The exact definition of a sacrament is that it is "an outward sign instituted by Christ to give grace."

God gives us the grace we receive in the sacraments through a union of the material and the spiritual. The grace itself is invisible. But the grace comes to us through the visible things that we know and understand from our daily lives.

This combination of an outward sign and inner grace is called a Sacrament - a holy thing.

A broader definition I found of a sacrament is this: “A sacrament is the encounter with God when something of the material world becomes a conduit, or a door to the sacred.”

In the liturgy of the Easter Vigil, during the blessing of the baptismal water these words are used:

“Father, you give us grace through sacramental signs,
which tell us of the wonders of your unseen power.

In Baptism we use your gift of water,
which you have made a rich symbol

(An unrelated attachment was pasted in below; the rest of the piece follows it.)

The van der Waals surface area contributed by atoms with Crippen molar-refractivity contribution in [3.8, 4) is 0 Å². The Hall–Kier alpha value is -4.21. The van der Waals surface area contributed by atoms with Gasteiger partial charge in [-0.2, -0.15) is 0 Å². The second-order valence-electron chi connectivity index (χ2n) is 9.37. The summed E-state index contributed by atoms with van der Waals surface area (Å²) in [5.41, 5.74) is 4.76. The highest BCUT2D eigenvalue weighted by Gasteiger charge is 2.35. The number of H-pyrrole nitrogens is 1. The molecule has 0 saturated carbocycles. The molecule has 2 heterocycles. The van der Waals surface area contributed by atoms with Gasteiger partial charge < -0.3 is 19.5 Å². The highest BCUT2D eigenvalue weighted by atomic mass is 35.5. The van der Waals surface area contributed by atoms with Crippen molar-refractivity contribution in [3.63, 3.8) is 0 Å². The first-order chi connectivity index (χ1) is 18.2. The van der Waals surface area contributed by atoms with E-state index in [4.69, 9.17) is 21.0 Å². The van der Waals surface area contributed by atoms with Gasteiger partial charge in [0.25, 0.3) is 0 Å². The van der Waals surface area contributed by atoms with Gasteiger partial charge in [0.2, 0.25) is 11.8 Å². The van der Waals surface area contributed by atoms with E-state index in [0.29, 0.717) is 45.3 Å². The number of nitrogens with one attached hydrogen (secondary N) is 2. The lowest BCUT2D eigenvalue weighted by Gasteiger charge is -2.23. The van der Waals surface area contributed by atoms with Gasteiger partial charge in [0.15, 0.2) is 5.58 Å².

of the grace you give us in this sacrament.

The Catechism says the following about the fruits of Baptism: “forgiveness of original sin and all personal sin, birth into the new life by which man becomes an adoptive son of the Father, a member of Christ, and a temple of the Holy Spirit.” “The person baptized is incorporated into the Church, the Body of Christ, and made a sharer in the priesthood of Christ.” “Baptism imprints on the soul an indelible spiritual sign, the character, which consecrates the baptized person for Christian worship.”

What can be more powerful than that? During your baptism, or as you recall your Baptism throughout your life, take a moment to think about the powerful significance of the outward and visible sign that is used in this sacrament.

Without water, life is not possible. Without baptism, Christian life is not possible. 


  1. Reminds me of baptisms in Ecuador. To paraphrase the fellow in Acts, "There's water what hinders me from being baptized?

    1. Secondary Roads, sometimes we forget importance in favor of comfort. Like your paraphrase!